NFLX bounces back as Netflix gains subscribers, DVDs not so much

SAN FRANCISCO, CA - OCTOBER 24: A U.S. Postal worker holds a stack of Netflix envelopes at the U.S. Post Office sort facility on October 24, 2011 in San Francisco, California. Online movie rental company Netflix reported third quarter earnings of $62.5 million, or $1.16, per share compared to $38 million, or 70 cents per share one year ago. (Photo by Justin Sullivan/Getty Images) Getty Images

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(CBS) - Netflix (NASDAQ: NFLX) released promising fourth-quarter numbers Wednesday.

After a series of fumbles in 2011, the video streaming services makes a comeback.

Netflix reported December saw 24.4 million subscribers in the U.S., up from 23.79 million in the third-quarter. That number is almost back at the 24.59 million in the second-quarter, before controversy caused customers to cancel service in droves.

Full coverage of Netflix at Tech Talk

The company was on an upward trajectory until changes to the pricing structure, to the tune of 59 percent. In protest, customers jumped ship and stock prices dropped.

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News of fourth-quarter earnings also inspired investors. Shares climbed nearly 16 percent on Wednesday, closing at $95.04. Netflix stocks continue to climb Thursday morning, hovering around $118 per share.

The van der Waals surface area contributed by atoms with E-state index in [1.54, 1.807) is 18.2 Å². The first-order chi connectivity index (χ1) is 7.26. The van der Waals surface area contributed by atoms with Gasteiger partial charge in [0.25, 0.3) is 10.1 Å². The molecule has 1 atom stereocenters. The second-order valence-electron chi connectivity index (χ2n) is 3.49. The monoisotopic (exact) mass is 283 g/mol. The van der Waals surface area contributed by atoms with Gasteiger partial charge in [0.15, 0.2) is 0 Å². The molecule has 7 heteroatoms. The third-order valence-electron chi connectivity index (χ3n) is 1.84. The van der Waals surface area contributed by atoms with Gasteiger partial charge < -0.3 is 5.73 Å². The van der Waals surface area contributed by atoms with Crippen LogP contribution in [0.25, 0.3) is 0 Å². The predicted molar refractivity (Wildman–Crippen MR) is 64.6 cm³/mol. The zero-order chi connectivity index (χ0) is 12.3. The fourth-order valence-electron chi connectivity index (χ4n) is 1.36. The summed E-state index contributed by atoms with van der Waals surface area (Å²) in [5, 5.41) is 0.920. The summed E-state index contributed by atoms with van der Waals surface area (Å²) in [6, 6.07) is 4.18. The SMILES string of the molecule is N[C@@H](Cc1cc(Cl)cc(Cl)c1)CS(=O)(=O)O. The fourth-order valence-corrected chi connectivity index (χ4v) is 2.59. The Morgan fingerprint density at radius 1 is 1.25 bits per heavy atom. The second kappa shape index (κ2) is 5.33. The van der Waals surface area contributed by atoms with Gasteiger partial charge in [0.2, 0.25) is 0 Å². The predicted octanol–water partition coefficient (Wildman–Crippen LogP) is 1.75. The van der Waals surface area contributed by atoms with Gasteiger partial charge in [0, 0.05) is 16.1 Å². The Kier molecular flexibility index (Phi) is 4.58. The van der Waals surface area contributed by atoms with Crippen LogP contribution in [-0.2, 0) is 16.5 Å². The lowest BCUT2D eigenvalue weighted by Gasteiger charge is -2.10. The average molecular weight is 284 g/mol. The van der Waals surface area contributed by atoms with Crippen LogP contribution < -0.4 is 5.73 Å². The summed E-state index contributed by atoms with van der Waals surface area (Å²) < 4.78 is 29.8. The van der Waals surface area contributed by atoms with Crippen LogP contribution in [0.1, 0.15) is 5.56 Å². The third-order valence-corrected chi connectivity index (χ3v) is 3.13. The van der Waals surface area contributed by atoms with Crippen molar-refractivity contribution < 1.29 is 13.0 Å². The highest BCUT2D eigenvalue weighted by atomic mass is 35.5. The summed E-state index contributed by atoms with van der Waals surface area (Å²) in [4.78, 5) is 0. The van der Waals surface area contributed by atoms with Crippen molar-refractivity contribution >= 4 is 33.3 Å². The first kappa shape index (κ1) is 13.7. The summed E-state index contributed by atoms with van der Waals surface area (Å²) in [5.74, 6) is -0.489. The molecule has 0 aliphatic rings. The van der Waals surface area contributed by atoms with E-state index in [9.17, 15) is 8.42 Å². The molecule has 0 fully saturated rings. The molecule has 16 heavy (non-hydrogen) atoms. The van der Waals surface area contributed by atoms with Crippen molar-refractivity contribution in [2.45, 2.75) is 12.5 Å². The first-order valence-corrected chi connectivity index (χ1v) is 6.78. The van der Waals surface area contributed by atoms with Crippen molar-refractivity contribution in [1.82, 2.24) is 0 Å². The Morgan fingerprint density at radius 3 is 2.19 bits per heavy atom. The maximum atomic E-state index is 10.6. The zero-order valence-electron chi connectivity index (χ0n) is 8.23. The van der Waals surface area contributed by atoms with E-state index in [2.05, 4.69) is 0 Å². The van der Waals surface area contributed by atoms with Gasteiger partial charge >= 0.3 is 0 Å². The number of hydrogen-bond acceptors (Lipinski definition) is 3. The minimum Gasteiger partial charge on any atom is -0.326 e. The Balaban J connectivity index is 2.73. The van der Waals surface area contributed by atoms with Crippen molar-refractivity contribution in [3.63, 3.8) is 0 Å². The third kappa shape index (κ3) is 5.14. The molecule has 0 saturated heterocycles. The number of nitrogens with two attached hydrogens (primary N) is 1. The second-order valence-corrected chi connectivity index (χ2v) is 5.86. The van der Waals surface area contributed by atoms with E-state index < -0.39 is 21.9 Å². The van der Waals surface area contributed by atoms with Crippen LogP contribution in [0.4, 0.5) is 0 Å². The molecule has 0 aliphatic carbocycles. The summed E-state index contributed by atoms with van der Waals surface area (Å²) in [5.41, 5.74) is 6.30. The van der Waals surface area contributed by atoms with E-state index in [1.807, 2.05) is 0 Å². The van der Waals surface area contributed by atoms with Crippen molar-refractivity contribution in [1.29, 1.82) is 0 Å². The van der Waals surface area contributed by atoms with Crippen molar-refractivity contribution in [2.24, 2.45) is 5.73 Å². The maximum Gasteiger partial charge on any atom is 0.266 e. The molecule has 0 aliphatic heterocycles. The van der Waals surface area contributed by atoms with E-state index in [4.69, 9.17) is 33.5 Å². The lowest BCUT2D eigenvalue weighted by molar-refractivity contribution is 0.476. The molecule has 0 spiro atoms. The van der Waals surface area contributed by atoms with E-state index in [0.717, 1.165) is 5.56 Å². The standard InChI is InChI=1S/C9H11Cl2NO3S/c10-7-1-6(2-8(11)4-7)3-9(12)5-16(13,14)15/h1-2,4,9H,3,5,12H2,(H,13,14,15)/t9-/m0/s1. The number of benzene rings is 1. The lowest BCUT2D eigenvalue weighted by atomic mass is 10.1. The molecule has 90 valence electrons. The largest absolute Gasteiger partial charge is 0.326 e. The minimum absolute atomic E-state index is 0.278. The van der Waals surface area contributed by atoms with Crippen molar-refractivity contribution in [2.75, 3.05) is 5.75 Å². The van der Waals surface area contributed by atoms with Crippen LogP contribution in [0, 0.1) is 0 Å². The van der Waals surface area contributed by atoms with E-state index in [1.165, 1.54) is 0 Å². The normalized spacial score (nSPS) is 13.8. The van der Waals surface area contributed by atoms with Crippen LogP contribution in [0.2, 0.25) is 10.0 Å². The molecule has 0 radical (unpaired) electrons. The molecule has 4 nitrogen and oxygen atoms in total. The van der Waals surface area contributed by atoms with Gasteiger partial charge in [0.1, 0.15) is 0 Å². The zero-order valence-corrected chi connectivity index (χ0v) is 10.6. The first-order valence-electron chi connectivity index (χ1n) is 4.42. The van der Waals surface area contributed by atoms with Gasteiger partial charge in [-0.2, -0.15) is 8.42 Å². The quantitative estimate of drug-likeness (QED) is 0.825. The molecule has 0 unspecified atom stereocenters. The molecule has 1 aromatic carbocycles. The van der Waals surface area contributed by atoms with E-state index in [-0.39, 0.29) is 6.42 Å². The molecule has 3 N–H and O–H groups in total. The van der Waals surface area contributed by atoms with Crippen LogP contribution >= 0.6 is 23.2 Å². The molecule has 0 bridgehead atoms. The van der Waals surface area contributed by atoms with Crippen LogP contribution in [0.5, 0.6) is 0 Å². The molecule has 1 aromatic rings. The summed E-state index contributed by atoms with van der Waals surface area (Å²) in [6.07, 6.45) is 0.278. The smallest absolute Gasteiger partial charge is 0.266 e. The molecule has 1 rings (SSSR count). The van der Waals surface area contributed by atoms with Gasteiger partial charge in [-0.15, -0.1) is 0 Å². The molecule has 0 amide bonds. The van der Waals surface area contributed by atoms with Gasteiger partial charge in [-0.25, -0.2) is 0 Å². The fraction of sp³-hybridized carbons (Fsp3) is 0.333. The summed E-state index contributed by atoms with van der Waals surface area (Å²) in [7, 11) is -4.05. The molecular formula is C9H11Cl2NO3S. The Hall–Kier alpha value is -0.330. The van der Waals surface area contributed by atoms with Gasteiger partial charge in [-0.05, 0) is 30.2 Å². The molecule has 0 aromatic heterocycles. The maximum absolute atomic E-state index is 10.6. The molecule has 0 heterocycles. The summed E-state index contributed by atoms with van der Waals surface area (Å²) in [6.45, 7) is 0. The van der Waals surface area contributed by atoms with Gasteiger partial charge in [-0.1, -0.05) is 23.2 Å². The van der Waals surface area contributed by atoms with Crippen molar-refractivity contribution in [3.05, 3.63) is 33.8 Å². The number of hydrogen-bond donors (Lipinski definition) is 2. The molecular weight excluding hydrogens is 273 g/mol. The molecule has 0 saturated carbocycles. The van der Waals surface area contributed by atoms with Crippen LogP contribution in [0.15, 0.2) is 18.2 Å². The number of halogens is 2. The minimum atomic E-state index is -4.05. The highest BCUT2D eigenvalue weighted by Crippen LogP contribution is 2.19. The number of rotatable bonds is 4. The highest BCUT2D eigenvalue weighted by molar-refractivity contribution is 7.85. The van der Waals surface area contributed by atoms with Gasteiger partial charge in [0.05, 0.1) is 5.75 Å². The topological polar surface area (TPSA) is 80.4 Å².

Netflix continues to lose DVD mail-in subscribers, however. The company is phasing out the service due to evolving technology and the move toward a disc-less future.

"We expect DVD subscribers to decline every quarter forever," Netflix chief executive officer Reed Hastings said during a conference call Wednesday.

The move toward everything in the cloud has been at the heart of Netflix's issues.

Analysts have speculated that Netflix faces steep price hikes for content licensing for streaming video. According to a CNN source, "Netflix's streaming content licensing costs will rise from $180 million in 2010 to a whopping $1.98 billion in 2012."

While there is plenty of completion in the video streaming market, Netflix has a far reach that is convenient for customers. The service is available online, through streaming players, mobile devices and video game consoles.

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